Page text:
Whether stuck on a sticky commute or basking in Med sunshine, you’ll be pleased to know that August is awash with bookish gems to transport and entertain.
With incredible releases from writing legends including Deborah Levy and Malorie Blackman, brilliant non-fiction by Sara Pascoe and Rhik Samadder, stunning debuts from Dana Czapnik and Kate Weinberg alongside addictive stories such Louise Doughty’s much-anticipated Platform Seven and the seriously good Ask Again, Yes by Mary Beth Keane, August has you covered.
The new Little Fires Everywhere: Ask Again, Yes by Mary Beth Keane
Ready for a sweeping tale to properly lose yourself in? Opening in 70s New York, Ask Again, Yes introduces us to two rookie cops: Irish immigrant Francis Gleeson and Brian Stanhope who both decide to swap the chaos of the city for the American idyll of Gillam, a quiet upstate suburb of green lawns and gracious houses. But their wives – Lena and Anne – fail to make a connection for reasons we only begin to understand later and it’s not until their children connect that the families’ tales begin to interweave.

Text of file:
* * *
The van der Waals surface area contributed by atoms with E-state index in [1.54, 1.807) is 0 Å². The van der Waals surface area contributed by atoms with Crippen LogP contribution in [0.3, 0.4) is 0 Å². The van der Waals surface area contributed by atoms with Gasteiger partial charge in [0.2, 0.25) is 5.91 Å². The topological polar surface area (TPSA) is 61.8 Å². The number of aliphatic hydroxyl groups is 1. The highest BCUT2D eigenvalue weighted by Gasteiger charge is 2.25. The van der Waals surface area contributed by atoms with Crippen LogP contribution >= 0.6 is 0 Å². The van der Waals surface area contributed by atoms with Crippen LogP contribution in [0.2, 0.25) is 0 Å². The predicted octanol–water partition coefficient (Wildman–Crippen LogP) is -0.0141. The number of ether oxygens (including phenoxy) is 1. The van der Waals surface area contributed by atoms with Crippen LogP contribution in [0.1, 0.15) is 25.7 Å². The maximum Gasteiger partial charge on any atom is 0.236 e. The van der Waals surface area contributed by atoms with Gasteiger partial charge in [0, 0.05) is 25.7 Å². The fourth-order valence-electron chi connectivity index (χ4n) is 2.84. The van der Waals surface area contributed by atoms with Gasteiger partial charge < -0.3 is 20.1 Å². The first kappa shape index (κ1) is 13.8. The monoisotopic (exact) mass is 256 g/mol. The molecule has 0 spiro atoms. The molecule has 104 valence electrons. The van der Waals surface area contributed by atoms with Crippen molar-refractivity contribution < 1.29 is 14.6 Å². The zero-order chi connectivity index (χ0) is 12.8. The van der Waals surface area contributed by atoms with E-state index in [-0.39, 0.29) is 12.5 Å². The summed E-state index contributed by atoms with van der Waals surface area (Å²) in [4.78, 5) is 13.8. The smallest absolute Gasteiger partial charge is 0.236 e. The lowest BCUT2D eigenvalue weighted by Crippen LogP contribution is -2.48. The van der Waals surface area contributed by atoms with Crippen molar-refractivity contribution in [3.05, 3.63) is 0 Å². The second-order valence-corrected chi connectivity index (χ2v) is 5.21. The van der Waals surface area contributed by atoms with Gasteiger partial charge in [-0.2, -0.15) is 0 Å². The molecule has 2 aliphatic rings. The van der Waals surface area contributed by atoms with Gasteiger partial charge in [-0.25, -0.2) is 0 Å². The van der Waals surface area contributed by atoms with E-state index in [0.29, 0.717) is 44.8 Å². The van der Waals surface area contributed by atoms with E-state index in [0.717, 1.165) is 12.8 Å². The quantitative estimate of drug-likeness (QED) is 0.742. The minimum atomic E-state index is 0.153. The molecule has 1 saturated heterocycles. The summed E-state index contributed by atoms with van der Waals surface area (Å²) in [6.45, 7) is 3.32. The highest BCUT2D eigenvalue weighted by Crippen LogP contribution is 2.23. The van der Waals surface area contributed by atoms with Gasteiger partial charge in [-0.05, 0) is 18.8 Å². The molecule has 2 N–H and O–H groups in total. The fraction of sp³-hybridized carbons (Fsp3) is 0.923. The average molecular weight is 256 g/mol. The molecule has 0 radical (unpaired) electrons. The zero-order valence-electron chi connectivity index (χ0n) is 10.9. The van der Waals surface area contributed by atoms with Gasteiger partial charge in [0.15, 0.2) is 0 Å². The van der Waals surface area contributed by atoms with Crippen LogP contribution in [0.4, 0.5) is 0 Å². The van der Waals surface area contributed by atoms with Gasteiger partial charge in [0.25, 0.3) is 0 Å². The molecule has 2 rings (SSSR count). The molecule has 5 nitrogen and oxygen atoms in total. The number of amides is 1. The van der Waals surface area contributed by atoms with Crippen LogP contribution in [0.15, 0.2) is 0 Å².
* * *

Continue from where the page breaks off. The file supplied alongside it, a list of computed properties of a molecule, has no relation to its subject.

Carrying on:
Exploring mental health, grief, forgiveness and love, this conjures up the work of Celeste Ng and Anne Tyler – and we can’t give higher praise than that. The perfect summer read in short.
(out 8 August, Penguin)
The uplifting and heartbreaking memoir: I Never Said I Loved You by Rhik Samadder
Actor and newspaper columnist Rhik Samadder has written what might be one of the most definitive books on depression with insight, delicacy and an unexpected amount of humour – it touches on raw subjects but, somehow, is so funny and human.